You can choose the perfect poinsettia plants
The poinsettia is the most popular holiday flowering plant. The plant’s common name comes from Joel Poinsett, the first U.S. ambassador to Mexico. He introduced this plant to the U.S. in 1825.
In its native Guatemala and southern Mexico, poinsettias are large shrubs or small trees. The showy flowers are actually a combination of bracts and cyathia. The bracts, which are modified leaves, appear to be colorful petals and the cyathia, which are true flowers, create the yellow center.
When shopping for poinsettias, look for a full robust plant with deep green leaves completely down the stem. Yellow or damaged leaves may indicate poor handling or a disease problem that will limit the life span of the plant. Check the plant from all sides. It should be well balanced with thick, stout stems.
After choosing the perfect plant, protect it from the cold during the trip home with paper or plastic. Tropical poinsettias are easily injured by our cold weather this time of year.
In the home, position your poinsettia near a bright sunny window. East, south or west exposures are the best. Do not let any plant parts touch the cold windowpane because the cold temperature will damage them.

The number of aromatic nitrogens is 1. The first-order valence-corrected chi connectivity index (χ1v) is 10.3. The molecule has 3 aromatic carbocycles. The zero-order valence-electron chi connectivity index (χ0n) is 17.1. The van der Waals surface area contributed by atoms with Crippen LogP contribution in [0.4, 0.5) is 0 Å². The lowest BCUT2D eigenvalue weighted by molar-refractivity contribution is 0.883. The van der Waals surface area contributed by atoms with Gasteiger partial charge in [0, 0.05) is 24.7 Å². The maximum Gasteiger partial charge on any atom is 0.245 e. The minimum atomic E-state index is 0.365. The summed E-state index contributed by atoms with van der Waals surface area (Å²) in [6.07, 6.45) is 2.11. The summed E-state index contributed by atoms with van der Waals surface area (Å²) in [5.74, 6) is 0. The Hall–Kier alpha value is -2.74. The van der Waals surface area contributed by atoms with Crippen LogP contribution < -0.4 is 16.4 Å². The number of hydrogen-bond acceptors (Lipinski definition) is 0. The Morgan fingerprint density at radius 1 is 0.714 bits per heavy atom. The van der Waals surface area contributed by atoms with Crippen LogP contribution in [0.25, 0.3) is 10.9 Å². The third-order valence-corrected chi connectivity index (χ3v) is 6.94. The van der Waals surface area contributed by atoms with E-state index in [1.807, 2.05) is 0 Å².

Poinsettias prefer temperatures of 65-70 degrees. Higher temperatures will cause the leaves to yellow and fall, and the bracts to fade early. Temperatures below 50 degrees will cause leaf drop. Keep poinsettias out of cold drafts and away from heating sources.
Check the soil surface daily. If the surface is dry, water the plant thoroughly. You’ll know you added enough when water comes out of the drain holes at the bottom of the pot. If the pot is in a saucer or decorative foil, always drain the excess water in the saucer or foil to prevent root rot. Do not allow the soil to dry out or the poinsettia will wilt and loose its leaves.
The wide variety of sizes and colors in poinsettias make them the perfect holiday decoration whether in the home or office. With care, your lovely plant should brighten your home for many months.
Rebecca Bates is an MSU Extension-Lincoln County agent, and can be reached at 601-835-3460 or by e-mail at email@example.com.